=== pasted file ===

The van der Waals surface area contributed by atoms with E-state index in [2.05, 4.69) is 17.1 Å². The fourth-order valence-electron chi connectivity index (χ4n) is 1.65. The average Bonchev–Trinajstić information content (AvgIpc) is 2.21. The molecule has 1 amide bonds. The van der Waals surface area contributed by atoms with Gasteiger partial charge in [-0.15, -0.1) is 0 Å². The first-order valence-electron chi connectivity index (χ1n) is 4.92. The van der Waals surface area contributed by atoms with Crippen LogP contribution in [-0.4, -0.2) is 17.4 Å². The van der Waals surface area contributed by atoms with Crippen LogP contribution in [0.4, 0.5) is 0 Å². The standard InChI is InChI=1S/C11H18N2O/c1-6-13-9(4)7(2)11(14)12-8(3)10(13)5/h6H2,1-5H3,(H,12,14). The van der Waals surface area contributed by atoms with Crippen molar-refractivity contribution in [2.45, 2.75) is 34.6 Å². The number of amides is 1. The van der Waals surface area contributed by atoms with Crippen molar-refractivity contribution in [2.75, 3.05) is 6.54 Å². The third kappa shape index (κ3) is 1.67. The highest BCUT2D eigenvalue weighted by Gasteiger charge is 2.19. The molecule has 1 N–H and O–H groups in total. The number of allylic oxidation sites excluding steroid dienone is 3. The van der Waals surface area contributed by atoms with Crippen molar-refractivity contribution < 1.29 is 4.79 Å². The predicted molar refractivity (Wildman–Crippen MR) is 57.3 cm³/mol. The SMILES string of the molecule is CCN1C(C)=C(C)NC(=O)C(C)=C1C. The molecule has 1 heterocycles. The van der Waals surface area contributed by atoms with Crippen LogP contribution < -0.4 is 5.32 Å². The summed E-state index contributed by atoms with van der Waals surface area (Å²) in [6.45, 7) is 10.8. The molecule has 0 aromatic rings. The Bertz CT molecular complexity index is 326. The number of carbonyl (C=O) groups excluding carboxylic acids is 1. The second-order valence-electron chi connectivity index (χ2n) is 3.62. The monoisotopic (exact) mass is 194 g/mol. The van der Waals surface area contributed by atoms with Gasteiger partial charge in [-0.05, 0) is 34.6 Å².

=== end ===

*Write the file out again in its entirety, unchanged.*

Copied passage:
The van der Waals surface area contributed by atoms with E-state index in [2.05, 4.69) is 17.1 Å². The fourth-order valence-electron chi connectivity index (χ4n) is 1.65. The average Bonchev–Trinajstić information content (AvgIpc) is 2.21. The molecule has 1 amide bonds. The van der Waals surface area contributed by atoms with Gasteiger partial charge in [-0.15, -0.1) is 0 Å². The first-order valence-electron chi connectivity index (χ1n) is 4.92. The van der Waals surface area contributed by atoms with Crippen LogP contribution in [-0.4, -0.2) is 17.4 Å². The van der Waals surface area contributed by atoms with Crippen LogP contribution in [0.4, 0.5) is 0 Å². The standard InChI is InChI=1S/C11H18N2O/c1-6-13-9(4)7(2)11(14)12-8(3)10(13)5/h6H2,1-5H3,(H,12,14). The van der Waals surface area contributed by atoms with Crippen molar-refractivity contribution in [2.45, 2.75) is 34.6 Å². The number of amides is 1. The van der Waals surface area contributed by atoms with Crippen molar-refractivity contribution in [2.75, 3.05) is 6.54 Å². The third kappa shape index (κ3) is 1.67. The highest BCUT2D eigenvalue weighted by Gasteiger charge is 2.19. The molecule has 1 N–H and O–H groups in total. The number of allylic oxidation sites excluding steroid dienone is 3. The van der Waals surface area contributed by atoms with Crippen molar-refractivity contribution < 1.29 is 4.79 Å². The predicted molar refractivity (Wildman–Crippen MR) is 57.3 cm³/mol. The SMILES string of the molecule is CCN1C(C)=C(C)NC(=O)C(C)=C1C. The molecule has 1 heterocycles. The van der Waals surface area contributed by atoms with Crippen LogP contribution < -0.4 is 5.32 Å². The summed E-state index contributed by atoms with van der Waals surface area (Å²) in [6.45, 7) is 10.8. The molecule has 0 aromatic rings. The Bertz CT molecular complexity index is 326. The number of carbonyl (C=O) groups excluding carboxylic acids is 1. The second-order valence-electron chi connectivity index (χ2n) is 3.62. The monoisotopic (exact) mass is 194 g/mol. The van der Waals surface area contributed by atoms with Gasteiger partial charge in [-0.05, 0) is 34.6 Å².